Posted by: Andy Taylor | September 18, 2012

Oral Order Dismissing a Party Not Sufficient to Create Final Order (Ford I)

The first round of decisions from the Arkansas Supreme Court for its 2012-13 term included a holding on a familiar issue concerning the finality of decisions.  In Ford Motor Company v. Washington, 2012 Ark. 325, the Arkansas Supreme Court again reiterated that a written order is required in order for the voluntary nonsuiting of a party to be effective.

The case involved an automobile accident that involved a Ford Explorer and a Nissan Sentra.  The driver of the Explorer was killed, and the passenger (the driver’s son) was injured.  The plaintiff (the driver’s wife) sued individually, and on behalf of her son and her husband’s estate.  The plaintiff filed claims against the manufacturer of the vehicle (Ford Motor Company) and the dealership that sold the vehicle (Freeway Ford Lincoln Mercury, Inc.) for negligence, strict liability, failure to warn, and breach of warranties.  The plaintiff also filed a negligence claim against the driver of the Sentra (Karah Allen Williams).

The plaintiff eventually settled the claim against Ms. Williams.  Then, at trial, the plaintiff moved to nonsuit her claims against Freeway.  The trial court granted the motion orally, but the dismissal was never reduced to a written order.

At trial, the plaintiff prevailed on her claims against Ford and was awarded compensatory and punitive damages.  Ford appealed, arguing that certain evidence had been improperly excluded, that certain claims were preempted by federal law, that the punitive damages award should be reversed, and that the compensatory damages should be reduced.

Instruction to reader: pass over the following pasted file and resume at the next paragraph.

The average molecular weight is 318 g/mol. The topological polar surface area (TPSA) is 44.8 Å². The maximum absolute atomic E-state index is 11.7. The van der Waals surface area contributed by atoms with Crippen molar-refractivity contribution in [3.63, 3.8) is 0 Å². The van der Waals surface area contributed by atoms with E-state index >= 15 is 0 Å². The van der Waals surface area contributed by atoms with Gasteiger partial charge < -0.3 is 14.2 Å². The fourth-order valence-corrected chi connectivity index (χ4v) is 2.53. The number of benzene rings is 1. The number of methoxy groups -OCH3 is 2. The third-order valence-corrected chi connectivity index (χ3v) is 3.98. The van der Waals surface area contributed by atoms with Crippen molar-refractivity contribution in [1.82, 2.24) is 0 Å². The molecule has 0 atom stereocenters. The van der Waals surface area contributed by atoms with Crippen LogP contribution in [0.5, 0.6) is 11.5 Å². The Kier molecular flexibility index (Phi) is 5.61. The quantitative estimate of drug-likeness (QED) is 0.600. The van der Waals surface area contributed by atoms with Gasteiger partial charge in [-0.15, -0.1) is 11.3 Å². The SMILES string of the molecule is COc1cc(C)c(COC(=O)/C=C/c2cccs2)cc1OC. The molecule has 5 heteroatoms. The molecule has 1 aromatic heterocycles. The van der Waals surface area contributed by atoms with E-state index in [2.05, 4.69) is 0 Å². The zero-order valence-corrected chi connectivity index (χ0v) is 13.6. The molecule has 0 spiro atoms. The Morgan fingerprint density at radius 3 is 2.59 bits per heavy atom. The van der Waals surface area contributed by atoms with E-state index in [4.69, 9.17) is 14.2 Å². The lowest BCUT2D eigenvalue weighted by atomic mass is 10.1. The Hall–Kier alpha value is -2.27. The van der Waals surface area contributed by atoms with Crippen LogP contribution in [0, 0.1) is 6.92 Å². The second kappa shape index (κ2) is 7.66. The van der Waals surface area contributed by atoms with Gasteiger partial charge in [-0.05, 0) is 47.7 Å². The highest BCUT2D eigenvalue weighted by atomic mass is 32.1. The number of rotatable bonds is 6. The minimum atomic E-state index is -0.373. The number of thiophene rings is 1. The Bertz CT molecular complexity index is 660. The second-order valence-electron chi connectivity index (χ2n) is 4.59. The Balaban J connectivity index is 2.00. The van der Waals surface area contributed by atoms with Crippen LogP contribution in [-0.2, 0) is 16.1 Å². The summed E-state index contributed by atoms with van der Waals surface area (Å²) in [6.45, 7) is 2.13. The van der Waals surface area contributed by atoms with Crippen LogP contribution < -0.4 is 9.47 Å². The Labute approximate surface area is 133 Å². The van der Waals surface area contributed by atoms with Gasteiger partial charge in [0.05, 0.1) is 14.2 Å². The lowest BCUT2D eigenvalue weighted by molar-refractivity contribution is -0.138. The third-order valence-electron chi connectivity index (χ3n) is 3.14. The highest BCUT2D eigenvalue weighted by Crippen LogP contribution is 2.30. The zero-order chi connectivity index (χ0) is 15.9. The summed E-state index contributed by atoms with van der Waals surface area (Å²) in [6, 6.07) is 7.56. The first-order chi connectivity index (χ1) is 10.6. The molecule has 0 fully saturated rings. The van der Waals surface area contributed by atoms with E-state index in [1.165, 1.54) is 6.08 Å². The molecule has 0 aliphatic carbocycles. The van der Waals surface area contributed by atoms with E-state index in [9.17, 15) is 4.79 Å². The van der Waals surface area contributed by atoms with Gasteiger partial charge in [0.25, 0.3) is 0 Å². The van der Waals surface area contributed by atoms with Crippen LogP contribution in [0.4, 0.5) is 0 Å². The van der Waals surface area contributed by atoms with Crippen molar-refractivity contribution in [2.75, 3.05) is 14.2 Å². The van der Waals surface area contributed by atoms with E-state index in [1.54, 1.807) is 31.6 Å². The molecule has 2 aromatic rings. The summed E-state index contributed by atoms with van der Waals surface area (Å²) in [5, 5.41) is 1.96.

The Arkansas Supreme Court held that the order in the case was not a final order.  Quoting from Arkansas Rule of Civil Procedure 41(a), the Court held that “[a] voluntary nonsuit is ‘effective only upon entry of a court order dismissing the action.'” Ford Motor Co., 2012 Ark. 325, at 2.  Because there was no written order dismissing Freeway, the order in the case did not adjudicate all claims against all parties.  Therefore, the order was not a final order, and the Arkansas Supreme Court dismissed the appeal without prejudice.

Related Posts:


  1. […] addressed the case of Ford Motor Company v. Washington, 2012 Ark. 325, (“Ford I“) in a previous blog post.  As discussed in that post, the plaintiff in that case sued three parties: the driver of a […]

  2. […] have written two previous blog posts regarding this case: The first blog post discussed Ford Motor Co. v. Washington, 2012 Ark. 325 (“Ford I“), and the second blog […]

  3. […] Oral Order Dismissing a Party Not Sufficient to Create Final Order (Ford I) […]


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